It may harden you, it may fill you with bitterness or remorse. It may soften you and make you more present. In whatever manner, it will change you.

In this time of global pandemic, we are living in a prolonged Day After. A prolonged Time In-Between.  As the entire world struggles with the great unknown – where lives seem to be snatched away on a whim, parts of our lives may be lost forever,  and life as we know it has been suspended,  we rightfully struggle through the absolute uncertainty of what our future might possibly hold.

We have gradually adjusted to restricted lives and sheltered in-place, given up physical human connection, stopped gathering with others for any reason, closed our businesses for the good of the community, stretched our life-saving entities to a crisis point,  incurred great financial losses, and lost trust in our government. It’s as if we have been isolated and entombed with hardly a sliver of light coming in.

And yet… From our tombs, in those slivers of light, we have seen amazing acts of solidarity and love in this transformation of our lives.  For the love of our neighbor and the stranger we have restricted our lives and sheltered in-place, given up physical human connection, stopped gathering with others for any reason, closed our businesses for the good of the community, incurred great financial losses, and worked together to feed the hungry, defended those fighting for us with sewing machines and 3-D printers, helped our business rivals endure, and lifted each other up in prayers and with songs.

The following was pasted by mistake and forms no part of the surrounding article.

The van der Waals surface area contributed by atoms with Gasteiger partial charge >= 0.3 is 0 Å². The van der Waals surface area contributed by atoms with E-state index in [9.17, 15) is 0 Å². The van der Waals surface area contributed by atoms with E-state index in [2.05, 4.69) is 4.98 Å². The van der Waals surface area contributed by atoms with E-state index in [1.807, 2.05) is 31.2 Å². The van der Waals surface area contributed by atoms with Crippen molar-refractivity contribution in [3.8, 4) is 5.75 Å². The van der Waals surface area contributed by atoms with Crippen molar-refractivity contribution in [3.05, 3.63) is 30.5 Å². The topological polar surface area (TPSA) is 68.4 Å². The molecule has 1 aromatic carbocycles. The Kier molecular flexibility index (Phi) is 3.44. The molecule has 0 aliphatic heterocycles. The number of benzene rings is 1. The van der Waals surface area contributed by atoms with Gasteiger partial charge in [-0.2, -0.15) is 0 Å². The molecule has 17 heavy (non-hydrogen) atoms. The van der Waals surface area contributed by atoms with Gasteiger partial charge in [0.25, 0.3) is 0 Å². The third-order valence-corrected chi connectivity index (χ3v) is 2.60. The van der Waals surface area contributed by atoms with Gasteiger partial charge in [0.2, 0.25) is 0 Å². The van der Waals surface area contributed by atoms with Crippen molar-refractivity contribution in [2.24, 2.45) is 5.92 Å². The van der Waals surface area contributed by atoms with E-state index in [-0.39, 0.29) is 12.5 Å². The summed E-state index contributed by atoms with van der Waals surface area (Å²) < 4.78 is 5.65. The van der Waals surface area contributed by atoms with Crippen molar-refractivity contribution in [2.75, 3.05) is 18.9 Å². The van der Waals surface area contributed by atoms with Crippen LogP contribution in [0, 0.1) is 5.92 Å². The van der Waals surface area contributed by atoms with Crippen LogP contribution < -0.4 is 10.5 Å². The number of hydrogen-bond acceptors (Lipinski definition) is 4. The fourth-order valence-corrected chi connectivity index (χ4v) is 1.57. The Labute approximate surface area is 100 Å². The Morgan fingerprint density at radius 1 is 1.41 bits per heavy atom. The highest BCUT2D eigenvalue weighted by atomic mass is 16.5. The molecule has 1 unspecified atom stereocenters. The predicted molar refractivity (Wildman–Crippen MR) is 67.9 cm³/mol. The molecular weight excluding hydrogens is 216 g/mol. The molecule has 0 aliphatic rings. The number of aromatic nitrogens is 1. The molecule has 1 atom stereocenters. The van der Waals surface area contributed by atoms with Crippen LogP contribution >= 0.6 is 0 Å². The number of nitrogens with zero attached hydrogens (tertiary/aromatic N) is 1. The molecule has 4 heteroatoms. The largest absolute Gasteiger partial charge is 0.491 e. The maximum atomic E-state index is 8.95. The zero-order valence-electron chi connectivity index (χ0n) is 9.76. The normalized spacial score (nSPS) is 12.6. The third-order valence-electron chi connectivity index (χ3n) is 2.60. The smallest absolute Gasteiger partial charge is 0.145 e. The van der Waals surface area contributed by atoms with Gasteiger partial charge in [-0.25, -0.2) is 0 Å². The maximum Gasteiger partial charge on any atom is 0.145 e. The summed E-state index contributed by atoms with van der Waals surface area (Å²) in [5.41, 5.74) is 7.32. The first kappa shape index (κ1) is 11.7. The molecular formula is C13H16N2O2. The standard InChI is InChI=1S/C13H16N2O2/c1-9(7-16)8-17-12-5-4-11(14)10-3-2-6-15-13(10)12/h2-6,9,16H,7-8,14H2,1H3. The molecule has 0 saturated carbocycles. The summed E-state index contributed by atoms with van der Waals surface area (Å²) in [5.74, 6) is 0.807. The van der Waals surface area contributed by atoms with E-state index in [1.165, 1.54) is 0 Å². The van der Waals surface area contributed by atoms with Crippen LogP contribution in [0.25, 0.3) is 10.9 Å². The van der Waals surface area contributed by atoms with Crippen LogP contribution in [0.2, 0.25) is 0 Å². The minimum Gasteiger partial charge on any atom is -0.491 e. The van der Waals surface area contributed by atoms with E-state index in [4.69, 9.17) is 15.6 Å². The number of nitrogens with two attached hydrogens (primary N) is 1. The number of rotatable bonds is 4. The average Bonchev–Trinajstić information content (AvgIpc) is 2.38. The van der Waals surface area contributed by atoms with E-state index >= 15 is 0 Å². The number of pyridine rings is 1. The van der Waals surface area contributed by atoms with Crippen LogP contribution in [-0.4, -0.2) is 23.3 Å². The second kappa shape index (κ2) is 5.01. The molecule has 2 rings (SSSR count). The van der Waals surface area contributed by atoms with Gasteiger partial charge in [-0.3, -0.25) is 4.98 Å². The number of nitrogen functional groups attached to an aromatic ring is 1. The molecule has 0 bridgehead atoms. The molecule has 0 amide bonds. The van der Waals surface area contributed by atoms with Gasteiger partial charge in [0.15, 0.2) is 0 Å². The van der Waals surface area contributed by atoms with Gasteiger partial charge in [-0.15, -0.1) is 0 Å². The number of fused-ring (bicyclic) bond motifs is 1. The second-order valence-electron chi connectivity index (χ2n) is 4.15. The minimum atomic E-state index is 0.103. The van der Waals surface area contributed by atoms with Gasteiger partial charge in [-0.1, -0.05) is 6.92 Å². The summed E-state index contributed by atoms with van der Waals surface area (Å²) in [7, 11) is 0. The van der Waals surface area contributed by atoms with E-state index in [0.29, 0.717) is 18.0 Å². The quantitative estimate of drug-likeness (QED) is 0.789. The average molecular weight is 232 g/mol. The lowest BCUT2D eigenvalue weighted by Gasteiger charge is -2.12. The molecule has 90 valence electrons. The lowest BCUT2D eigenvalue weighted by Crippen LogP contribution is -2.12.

Indeed, without the horrors of The Cross and the bleak uncertainty that reigns over This Day, we would not have the hope and promise of a new life tomorrow – Easter Day –  reigning in our lives as I write.

Remember that new life sprang from The Cross and in the tomb, a history-changing transformation began.

Our world and our lives won’t be the same after this pandemic – and there will be a day after.  Just like today.  How will you live in it and how will you live it? How has the shadow of the cross changed you? Have you let it change you?

As we try to carry on with our lives – however unsettled and uncertain each day may be – remember the One who endured this Day After, this Time In-Between.  Trust that God is neither absent nor inactive.  We know that God was preparing to raise Jesus from the dead and provide the turning point for time immemorial. God was creating a future that none on that Saturday after Good Friday could imagine and God is not finished yet – He is never finished. God never stops creating in us and  He never stops loving us.

Today, God is at work – redeeming and restoring the whole of creation with His mercy and grace.  Let this be so.  Let His will be done.

Happy Easter!!!

“So if you have been raised with Christ, seek the things that are above, where Christ is, seated at the right hand of God.  Set your minds on things that are above, not on things that are on earth,  for you have died, and your life is hidden with Christ in God.  When Christ who is your life is revealed, then you also will be revealed with him in glory. ”  – Colossians 3:1-4

Let your light so shine!!!

Another Year Around the Sun